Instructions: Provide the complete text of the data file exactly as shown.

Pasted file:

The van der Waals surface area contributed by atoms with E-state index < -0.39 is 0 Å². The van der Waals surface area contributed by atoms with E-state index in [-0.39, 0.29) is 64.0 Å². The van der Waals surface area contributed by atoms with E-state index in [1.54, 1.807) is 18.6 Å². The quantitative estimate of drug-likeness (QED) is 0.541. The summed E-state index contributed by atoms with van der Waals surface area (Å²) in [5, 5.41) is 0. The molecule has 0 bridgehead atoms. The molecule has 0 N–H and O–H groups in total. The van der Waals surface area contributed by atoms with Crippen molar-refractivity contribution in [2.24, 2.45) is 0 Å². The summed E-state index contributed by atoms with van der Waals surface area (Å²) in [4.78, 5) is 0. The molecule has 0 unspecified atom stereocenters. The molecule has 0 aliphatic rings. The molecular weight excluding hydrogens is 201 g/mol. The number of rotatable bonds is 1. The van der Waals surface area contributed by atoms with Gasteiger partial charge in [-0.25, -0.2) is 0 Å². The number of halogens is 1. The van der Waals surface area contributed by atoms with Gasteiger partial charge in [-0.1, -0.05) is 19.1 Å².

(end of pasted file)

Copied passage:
The van der Waals surface area contributed by atoms with E-state index < -0.39 is 0 Å². The van der Waals surface area contributed by atoms with E-state index in [-0.39, 0.29) is 64.0 Å². The van der Waals surface area contributed by atoms with E-state index in [1.54, 1.807) is 18.6 Å². The quantitative estimate of drug-likeness (QED) is 0.541. The summed E-state index contributed by atoms with van der Waals surface area (Å²) in [5, 5.41) is 0. The molecule has 0 bridgehead atoms. The molecule has 0 N–H and O–H groups in total. The van der Waals surface area contributed by atoms with Crippen molar-refractivity contribution in [2.24, 2.45) is 0 Å². The summed E-state index contributed by atoms with van der Waals surface area (Å²) in [4.78, 5) is 0. The molecule has 0 unspecified atom stereocenters. The molecule has 0 aliphatic rings. The molecular weight excluding hydrogens is 201 g/mol. The number of rotatable bonds is 1. The van der Waals surface area contributed by atoms with Gasteiger partial charge in [-0.25, -0.2) is 0 Å². The number of halogens is 1. The van der Waals surface area contributed by atoms with Gasteiger partial charge in [-0.1, -0.05) is 19.1 Å².